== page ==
Augustine remains a central figure, both within Christianity and in the history of Western thought. Himself much influenced by Platonism and neo-Platonism, particularly by Plotinus, Augustine was important to the "baptism" of Greek thought and its entrance into the Christian, and subsequently the European intellectual tradition. Also important was his early and influential writing on the human will, a central topic in ethics, and one which became a focus for later philosophers such as Schopenhauer and Nietzsche. It is largely due to Augustine's influence that Western Christianity subscribes to the doctrine of original sin, and the Roman Catholic Church holds that baptisms and ordinations done outside of the Roman Catholic Church can be valid (the Roman Catholic Church recognizes ordinations done in Eastern Orthodox and Oriental Orthodox churches, but not in Protestant churches, and recognizes baptisms done in nearly all Christian churches). Catholic theologians generally subscribe to Augustine's belief that God exists outside of time in the "eternal present"; time existing only within the created universe.

Augustine's writings helped formulate the theory of just war. He also advocated the use of force against the Donatists, asking "Why . . . should not the Church use force in compelling her lost sons to return, if the lost sons compelled others to their destruction?" (The Correction of the Donatists, 22–24)

St. Thomas Aquinas took much from Augustine while creating his own unique synthesis of Greek and Christian thought. Two later theologians who claimed special influence from Augustine were John Calvin and Cornelius Jansen. Calvinism developed as a part of Reformation theology, while Jansenism was a movement inside the Catholic Church; some Jansenists went into schism and formed their own church.

Augustine was canonized by popular recognition and recognized as a Doctor of the Church [Editorial remark: when and by which pope?]. His feast day is August 28, the day on which he is thought to have died. He is considered the patron saint of brewers, printers, theologians, sore eyes, and a number of cities and dioceses.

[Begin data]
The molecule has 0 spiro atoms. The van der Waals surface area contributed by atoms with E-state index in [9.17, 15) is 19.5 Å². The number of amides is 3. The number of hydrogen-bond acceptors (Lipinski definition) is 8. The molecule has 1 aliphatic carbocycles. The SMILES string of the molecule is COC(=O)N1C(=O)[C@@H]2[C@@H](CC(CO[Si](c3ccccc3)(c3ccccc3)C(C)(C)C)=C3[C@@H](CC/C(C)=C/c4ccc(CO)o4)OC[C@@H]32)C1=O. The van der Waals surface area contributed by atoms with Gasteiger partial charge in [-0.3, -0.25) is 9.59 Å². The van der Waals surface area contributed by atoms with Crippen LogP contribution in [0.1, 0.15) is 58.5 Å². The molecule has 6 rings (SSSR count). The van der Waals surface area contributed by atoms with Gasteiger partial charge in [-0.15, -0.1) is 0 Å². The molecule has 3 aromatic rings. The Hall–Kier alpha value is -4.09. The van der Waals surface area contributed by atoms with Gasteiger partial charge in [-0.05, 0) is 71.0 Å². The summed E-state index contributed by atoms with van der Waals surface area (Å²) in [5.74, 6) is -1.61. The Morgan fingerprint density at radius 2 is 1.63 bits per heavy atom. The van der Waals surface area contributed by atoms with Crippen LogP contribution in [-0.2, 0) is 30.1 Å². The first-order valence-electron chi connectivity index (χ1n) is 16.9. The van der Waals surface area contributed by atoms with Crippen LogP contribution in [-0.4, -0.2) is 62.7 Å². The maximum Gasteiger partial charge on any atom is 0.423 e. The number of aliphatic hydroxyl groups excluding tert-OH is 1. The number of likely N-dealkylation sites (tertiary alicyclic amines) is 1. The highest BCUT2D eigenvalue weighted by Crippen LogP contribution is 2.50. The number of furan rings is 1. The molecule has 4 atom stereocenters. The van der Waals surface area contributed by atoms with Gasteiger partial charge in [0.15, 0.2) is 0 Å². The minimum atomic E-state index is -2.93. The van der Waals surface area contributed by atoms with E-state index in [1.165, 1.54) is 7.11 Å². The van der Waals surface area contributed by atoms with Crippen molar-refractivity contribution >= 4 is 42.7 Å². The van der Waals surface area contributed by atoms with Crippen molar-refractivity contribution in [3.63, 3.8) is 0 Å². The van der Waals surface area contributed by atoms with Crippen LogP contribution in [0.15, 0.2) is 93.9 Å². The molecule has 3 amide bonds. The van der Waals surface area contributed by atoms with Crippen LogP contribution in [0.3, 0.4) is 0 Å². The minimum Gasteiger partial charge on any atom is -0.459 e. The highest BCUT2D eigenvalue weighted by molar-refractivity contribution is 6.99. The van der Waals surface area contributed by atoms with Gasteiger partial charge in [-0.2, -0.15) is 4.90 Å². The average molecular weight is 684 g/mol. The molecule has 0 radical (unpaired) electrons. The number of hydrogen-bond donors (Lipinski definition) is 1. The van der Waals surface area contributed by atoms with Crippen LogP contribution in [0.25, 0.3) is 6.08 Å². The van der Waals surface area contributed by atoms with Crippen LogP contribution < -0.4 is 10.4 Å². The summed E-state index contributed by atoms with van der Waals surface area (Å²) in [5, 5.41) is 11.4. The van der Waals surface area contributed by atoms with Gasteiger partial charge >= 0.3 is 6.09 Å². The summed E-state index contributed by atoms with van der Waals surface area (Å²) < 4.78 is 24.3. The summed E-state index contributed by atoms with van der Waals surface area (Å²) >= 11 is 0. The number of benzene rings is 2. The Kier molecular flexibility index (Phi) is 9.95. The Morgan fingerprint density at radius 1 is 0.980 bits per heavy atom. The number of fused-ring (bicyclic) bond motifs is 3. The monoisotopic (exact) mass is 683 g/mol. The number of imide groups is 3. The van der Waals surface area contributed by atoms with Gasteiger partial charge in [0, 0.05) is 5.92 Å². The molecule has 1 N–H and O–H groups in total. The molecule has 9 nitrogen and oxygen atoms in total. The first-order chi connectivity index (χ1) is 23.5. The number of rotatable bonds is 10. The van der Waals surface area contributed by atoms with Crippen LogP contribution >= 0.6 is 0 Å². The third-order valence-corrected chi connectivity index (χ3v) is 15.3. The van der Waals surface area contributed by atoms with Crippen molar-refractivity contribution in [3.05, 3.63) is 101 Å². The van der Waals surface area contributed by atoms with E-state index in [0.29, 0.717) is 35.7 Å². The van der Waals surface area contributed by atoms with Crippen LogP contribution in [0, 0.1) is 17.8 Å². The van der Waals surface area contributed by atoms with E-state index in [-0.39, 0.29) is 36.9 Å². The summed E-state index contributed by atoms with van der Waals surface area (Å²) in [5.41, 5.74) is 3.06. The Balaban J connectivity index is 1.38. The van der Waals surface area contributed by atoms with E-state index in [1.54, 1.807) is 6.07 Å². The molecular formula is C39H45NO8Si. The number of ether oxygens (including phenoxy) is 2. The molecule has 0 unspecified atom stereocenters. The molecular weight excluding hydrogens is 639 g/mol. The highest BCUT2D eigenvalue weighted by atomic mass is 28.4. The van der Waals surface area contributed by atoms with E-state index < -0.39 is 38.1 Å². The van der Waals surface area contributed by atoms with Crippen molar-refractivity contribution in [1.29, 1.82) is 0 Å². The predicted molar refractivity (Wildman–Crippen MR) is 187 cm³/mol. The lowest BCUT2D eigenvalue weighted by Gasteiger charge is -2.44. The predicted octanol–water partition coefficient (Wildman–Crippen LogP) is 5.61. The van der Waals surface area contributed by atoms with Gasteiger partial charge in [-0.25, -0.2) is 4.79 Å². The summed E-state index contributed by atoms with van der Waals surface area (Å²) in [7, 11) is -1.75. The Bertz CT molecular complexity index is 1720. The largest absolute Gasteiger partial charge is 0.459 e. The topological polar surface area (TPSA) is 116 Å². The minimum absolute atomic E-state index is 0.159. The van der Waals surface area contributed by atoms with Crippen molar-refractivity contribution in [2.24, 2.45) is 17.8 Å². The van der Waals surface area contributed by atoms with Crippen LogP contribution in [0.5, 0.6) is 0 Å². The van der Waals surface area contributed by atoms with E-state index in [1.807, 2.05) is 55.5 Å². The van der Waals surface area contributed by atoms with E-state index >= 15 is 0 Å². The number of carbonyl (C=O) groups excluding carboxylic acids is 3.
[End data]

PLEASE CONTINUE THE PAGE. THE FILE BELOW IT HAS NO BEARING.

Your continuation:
Eastern Orthodox theologians consider that Augustine's theology of original sin is a key source of division between East and West. Some key Western theological sources do not assert Augustine's doctrine of "intrinsic impairment" to be necessary. For example, Tanquerey states that "[t]here is nothing to prove it". Therefore it is not plain that western theology depends upon a specific Augustinian doctrine.

Books

Letters

See also

Bibliography

External links


This article is part of the Influential Western Philosophers series
Presocratics | Socrates | Plato | Aristotle | Epicureans | Stoics | Plotinus | Augustine of Hippo | Boethius | Al-Farabi | Anselm | Peter Abelard | Averroës | Maimonides | Thomas Aquinas | Albertus Magnus | Duns Scotus | Ramón Llull | Occam | Giovanni Pico della Mirandola | Marsilio Ficino | Michel de Montaigne | René Descartes | Thomas Hobbes | Blaise Pascal | Baruch Spinoza | John Locke | Nicolas Malebranche | Gottfried Leibniz | Giambattista Vico | Julien Offray de la Mettrie | George Berkeley | Baron de Montesquieu | David Hume | Voltaire | Jean-Jacques Rousseau | Denis Diderot | Johann Herder | Immanuel Kant | Jeremy Bentham | Friedrich Schleiermacher | Johann Gottlieb Fichte | G. W. F. Hegel | Friedrich von Schelling | Friedrich von Schlegel | Arthur Schopenhauer | Søren Kierkegaard | Henry David Thoreau | Ralph Waldo Emerson | John Stuart Mill | Karl Marx | Mikhail Bakunin | Friedrich Nietzsche | Vladimir Soloviev | William James | Wilhelm Dilthey | C. S. Peirce | Gottlob Frege | Edmund Husserl | Henri Bergson | Ernst Cassirer | John Dewey | Benedetto Croce | José Ortega y Gasset | Alfred North Whitehead | Bertrand Russell | Ludwig Wittgenstein | Ernst Bloch | Georg Lukács | Martin Heidegger | Rudolf Carnap | Simone Weil | Maurice Merleau-Ponty | Jean-Paul Sartre | Simone de Beauvoir | Georges Bataille | Theodor Adorno | Max Horkheimer | Hannah Arendt